Well, that…and your repeated tardiness and absences, using cell phones to text during class, disruptions of class, and general lack of preparation. But look on the bright side: The 4-5 of you re-taking the course next time will already know each other!

Sunday, June 24, 2007

A Reader Asks A Familiar Question

I had a student this semester--a single mother of two--who was going through a lot of personal problems. She was failing the class and I tried to work with her. She kept telling me how passing this class would allow her to reach her goals on time, especially important because she was on unemployment and had a limited amount of time to make this work.

In the end, she tried to make up much of the work she missed early on, but her answers indicated she didn't quite get it. On the day of the final, she told me she hadn't had time to write her last paper, because she'd devoted all her time to her other classes, but it was very important that she pass my class. I felt bad for her, and I gave her until I left my office that day, about an hour later, to turn it in. As I was getting into my car, she came running up, calling my name. Something had gone wrong with the file and printer, and all she had were some notes. She swore she'd written the paper.

A few days later, she mailed me the paper.I read it, but didn't give her credit. It was not of passing quality. Her final grade was a D. After the grades were posted, she emailed me to tell me that with the D, her GPA had slipped 3/hundredths of a point below what she needed to maintain her financial aid.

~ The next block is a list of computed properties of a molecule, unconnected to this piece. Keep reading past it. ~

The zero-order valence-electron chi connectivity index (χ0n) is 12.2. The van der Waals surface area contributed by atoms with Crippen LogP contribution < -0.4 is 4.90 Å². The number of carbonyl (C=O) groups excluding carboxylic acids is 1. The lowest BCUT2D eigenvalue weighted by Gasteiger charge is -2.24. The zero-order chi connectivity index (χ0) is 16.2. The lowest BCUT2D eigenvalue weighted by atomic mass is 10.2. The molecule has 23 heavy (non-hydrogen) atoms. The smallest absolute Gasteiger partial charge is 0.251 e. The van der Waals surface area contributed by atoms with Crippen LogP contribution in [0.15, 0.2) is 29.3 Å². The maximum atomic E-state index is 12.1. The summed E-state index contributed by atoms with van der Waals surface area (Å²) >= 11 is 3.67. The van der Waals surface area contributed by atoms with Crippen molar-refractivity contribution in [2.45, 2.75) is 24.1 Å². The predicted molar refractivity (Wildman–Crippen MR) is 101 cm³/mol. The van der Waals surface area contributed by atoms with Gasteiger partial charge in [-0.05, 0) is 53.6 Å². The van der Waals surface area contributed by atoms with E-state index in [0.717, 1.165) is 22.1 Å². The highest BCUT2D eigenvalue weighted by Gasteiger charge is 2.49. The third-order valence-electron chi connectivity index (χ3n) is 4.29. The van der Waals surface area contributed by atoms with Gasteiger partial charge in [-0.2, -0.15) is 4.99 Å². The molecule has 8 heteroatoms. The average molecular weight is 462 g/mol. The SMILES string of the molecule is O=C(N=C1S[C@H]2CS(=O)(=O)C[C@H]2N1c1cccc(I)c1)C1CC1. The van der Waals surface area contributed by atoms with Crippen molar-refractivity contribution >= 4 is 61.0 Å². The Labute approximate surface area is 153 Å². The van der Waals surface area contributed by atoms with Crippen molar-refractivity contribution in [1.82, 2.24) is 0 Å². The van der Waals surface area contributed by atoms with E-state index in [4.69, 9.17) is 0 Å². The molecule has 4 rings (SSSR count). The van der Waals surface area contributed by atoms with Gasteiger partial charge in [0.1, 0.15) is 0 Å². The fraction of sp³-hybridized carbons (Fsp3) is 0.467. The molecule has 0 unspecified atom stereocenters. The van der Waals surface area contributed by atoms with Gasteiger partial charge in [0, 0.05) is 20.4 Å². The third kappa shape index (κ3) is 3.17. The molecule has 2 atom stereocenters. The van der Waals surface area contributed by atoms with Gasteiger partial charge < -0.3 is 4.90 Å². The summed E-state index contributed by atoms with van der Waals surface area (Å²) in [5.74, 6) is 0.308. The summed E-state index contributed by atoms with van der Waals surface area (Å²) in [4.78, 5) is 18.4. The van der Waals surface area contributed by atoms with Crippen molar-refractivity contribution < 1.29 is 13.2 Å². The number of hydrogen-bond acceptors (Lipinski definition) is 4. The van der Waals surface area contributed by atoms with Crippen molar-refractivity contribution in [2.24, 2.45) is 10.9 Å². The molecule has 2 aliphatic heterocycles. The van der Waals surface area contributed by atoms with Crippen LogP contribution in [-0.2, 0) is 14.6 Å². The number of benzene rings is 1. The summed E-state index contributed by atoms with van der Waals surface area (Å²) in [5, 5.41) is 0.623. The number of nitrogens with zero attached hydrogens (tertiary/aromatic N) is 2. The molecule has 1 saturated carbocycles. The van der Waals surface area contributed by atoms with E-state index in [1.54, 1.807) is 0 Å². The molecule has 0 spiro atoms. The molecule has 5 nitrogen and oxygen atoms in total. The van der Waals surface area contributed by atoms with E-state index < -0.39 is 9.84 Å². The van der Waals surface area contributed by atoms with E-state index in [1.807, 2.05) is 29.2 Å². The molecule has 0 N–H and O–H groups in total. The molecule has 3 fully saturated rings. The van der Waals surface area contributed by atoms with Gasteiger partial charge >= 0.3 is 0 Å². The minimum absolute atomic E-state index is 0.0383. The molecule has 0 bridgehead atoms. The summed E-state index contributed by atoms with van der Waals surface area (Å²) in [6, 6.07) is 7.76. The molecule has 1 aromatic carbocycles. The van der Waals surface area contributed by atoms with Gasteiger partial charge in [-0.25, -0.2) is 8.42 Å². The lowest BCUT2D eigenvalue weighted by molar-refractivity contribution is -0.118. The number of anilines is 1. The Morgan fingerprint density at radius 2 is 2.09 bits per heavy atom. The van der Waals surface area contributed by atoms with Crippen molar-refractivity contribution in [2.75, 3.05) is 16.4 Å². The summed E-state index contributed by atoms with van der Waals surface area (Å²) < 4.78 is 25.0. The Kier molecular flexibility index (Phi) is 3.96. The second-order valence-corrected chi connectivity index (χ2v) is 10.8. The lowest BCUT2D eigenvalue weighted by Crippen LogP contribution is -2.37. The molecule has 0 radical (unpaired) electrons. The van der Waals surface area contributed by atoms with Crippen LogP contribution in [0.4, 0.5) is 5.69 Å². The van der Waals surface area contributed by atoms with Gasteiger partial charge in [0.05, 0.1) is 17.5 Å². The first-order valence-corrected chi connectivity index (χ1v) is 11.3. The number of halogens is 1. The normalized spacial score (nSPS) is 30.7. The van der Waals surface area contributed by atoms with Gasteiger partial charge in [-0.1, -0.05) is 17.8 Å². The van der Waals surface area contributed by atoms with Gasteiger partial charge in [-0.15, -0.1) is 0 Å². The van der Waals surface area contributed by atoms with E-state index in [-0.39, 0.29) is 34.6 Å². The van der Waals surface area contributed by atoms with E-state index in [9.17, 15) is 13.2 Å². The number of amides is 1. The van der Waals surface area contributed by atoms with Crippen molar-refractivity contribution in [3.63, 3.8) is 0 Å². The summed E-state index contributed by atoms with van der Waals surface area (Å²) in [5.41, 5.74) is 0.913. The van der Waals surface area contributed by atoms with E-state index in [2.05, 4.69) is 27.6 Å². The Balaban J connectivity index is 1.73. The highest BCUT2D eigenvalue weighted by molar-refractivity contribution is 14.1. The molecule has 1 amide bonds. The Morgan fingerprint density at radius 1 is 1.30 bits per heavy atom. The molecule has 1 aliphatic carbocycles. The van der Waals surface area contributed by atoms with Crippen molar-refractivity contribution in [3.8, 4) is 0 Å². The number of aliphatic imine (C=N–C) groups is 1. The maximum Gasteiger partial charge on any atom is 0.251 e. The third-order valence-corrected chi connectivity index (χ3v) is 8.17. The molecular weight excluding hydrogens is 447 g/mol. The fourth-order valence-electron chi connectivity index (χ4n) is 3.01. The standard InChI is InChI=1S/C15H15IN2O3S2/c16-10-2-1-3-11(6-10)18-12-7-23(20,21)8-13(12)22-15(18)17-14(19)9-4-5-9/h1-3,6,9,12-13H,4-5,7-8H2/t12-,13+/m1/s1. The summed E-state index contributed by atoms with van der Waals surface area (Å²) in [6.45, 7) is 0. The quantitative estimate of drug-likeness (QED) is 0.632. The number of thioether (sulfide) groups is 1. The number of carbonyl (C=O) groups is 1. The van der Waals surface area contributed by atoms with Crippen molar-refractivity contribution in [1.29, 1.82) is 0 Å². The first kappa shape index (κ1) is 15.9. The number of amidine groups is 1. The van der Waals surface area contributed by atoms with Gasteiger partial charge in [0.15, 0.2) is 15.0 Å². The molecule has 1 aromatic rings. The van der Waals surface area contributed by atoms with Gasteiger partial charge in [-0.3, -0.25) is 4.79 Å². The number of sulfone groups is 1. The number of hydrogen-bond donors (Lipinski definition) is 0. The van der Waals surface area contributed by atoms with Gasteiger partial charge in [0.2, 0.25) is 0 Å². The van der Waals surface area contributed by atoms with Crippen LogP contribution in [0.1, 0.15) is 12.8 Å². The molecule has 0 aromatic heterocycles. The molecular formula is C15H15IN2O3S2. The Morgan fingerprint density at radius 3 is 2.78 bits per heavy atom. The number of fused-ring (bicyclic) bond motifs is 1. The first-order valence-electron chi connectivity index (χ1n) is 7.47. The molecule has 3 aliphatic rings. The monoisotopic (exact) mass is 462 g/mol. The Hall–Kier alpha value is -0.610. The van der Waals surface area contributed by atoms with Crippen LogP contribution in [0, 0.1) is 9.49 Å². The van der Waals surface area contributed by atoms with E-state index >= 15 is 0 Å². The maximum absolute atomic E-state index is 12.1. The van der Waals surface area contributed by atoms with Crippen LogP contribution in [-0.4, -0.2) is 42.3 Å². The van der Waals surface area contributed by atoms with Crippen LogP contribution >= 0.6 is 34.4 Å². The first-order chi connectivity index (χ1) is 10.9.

Now I feel that if I'd just passed her, I could have made her life that much easier at little cost to me. Was I wrong? Or should I have not even considered her personal situation (single moms always have my sympathy and respect)? What would you have done?

Thursday, June 21, 2007

Pleasure Through Pain - Er, Someone Else's Pain

As much as I recognize the problems with the Other Rating Site Which Shall Not Be Named, I must admit it's quite satisfying to read student reviews of my several inept colleagues. I can more easily stomach a faculty meeting that is dominated by a bombastic, sexist colleague, for instance, when I recall that a student "would not recommend this professor's class to my worst enemy" or that this professor is "a disgusting pig."

Tuesday, June 19, 2007

Summer Makes Hearts Softer - Sometimes

  • I recognize that you have a specific learning disorder that must have made my class hell for you. In fact, you told me that your advisor told you to stay out of this major specifically because you would have to take this class. But you wanted this major and come hell or high water, you were going to make it through my class. So, you came to every class, found a tutor outside the department, did all the homework, came to me for tutoring sessions that lasted an hour or two on FRIDAY AFTERNOONS (!!!) and never missed one. You asked questions when you didn't understand something, turned in your homework on time, and never made excuses for anything. You treated me with professional respect, always honored your commitments and even kept me in touch with your advisor in the student center. On the final, you spent 4 hours fighting your way through the questions. You didn't get all the questions right (don't worry, no one else did either), but you got something a lot more important right: you actually care about your education. You're one of a rare breed.